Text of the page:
Safety on Campus
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Community Policing also means giving back to the community!
What You Should Know
Going to University opens doors to a multitude of new experiences. Many people are away from home for the first time and can find themselves in vulnerable situations that they had neither anticipated nor previously encountered. As a student, you get to meet many different people... but how well do you really know them?
Being familiar with someone may mean that we rely less on our self-protective instincts and depend more on trust. Unfortunately, it is that same trust which makes us vulnerable to date or acquaintance sexual assault. Click here for a copy of the Campus Police Dating Safety Handbook
What is Sexual Assault?
Sexual assault is any unwanted act of a sexual nature, which has been forced upon one person by another. Sexual assault of any kind is a crime, even in marriage or a dating relationship.
Minimize the Risk
The prevention of sexual assault is the responsibility of both men and women. Communication is the key factor in the prevention of most sexual assaults. At anytime you have the right to say "no" and be heard.
Set boundaries. Let your date know where you stand in a relationship, sexually. Use verbal communications. Don't expect your partner to be able to read your mind. Express your feelings clearly. At the same time, listen carefully to others and respect their boundaries.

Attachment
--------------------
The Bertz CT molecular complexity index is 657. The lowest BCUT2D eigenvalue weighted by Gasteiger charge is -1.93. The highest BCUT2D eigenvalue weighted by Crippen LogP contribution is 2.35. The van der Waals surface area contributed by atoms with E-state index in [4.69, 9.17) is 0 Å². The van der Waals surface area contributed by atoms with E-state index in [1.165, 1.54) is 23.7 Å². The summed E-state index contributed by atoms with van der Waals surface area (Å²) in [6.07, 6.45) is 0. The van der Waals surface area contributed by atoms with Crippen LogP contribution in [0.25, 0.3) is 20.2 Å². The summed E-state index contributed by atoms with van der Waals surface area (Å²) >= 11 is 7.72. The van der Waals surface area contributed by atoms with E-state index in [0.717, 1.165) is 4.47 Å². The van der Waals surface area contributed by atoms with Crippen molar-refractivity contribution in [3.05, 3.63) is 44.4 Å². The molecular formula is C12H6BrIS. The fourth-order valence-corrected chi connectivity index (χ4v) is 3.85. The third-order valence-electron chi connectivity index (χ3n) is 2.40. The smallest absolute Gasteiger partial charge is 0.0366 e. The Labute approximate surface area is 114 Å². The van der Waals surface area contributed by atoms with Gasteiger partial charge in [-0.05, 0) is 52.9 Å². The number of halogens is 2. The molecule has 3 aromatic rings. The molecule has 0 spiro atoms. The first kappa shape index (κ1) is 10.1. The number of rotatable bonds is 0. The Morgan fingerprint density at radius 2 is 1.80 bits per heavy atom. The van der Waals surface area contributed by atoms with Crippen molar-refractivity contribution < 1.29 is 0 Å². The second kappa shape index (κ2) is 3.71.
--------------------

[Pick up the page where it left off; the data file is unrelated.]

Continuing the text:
The Victim is not to Blame
If you are sexually assaulted, remember that you are not alone and are not to blame. Talk to someone, whether it be a friend, police officer, nurse, doctor, family member, sexual assault crises center, counselor or a hospital sexual assault care coordinator. Sexual assault is very difficult to handle alone.
Seek medical attention as soon as possible after the assault. You will want to ensure that you have not received internal injuries or are at risk of an unwanted pregnancy or have contracted a sexual disease, such as VD or AIDS. All of these tests can be conducted at the Sexual Assault Crises Centre at St. Joseph's Hospital by medical staff you can trust.
You may wish to have a criminal investigation take place. If so, you must inform the police. The evidence collected at St. Joseph's Hospital will be crucial to the investigation.
Finally, it is important that you seek counseling to help you deal with the emotional impact of the assault. Dealing with sexual assault is difficult enough without dealing with it alone.
If Someone You Know Has Been Sexually Assaulted
Be supportive and listen. Never make judgements or indicate disbelief. Encourage the victim to take some course of action. Appropriate courses of action include:
- report the crime to the police
- go to the hospital for medical attention
- call a crisis hotline
- tell a close friend
- tell family members about the incident
Don't lose track of who is the victim.
To report a sexual assault or for more information about sexual assault and the available support services, please contact:
Campus PoliceEmergency - 911
Inquiries - 519 661-3300 or extension 83300
Sexual Assault Crisis Centre
Student Health ServicesMedical Centre - 519 661-3030
Counseling Centre - 519 661-3771
Student Development Centre
Counseling - 519 661-3031
St. Joseph's Hospital
Also from this web page:
Non-emergencies or inquiries 519 661-3300
EMERGENCY - Call 911
Community Safety Links
- Western's Disaster Plan
- Fire Safety & Emergency Management
- Western Foot Patrol
- RAD (Rape Aggression Defense)
- Campus Safety Map
- Parking Services
- London Police
- London Crime Stoppers
- Fraud Prevention
Consistent with Western’s commitment to increase the accessibility for persons with disabilities, Campus Police fully support the dignity, independence and integration of the university’s equal opportunities initiatives.
We are currently researching TTD equipment for our Communications Centre that is compatible with Western’s voIP telecommunications system and will support improved communication with the hearing impaired.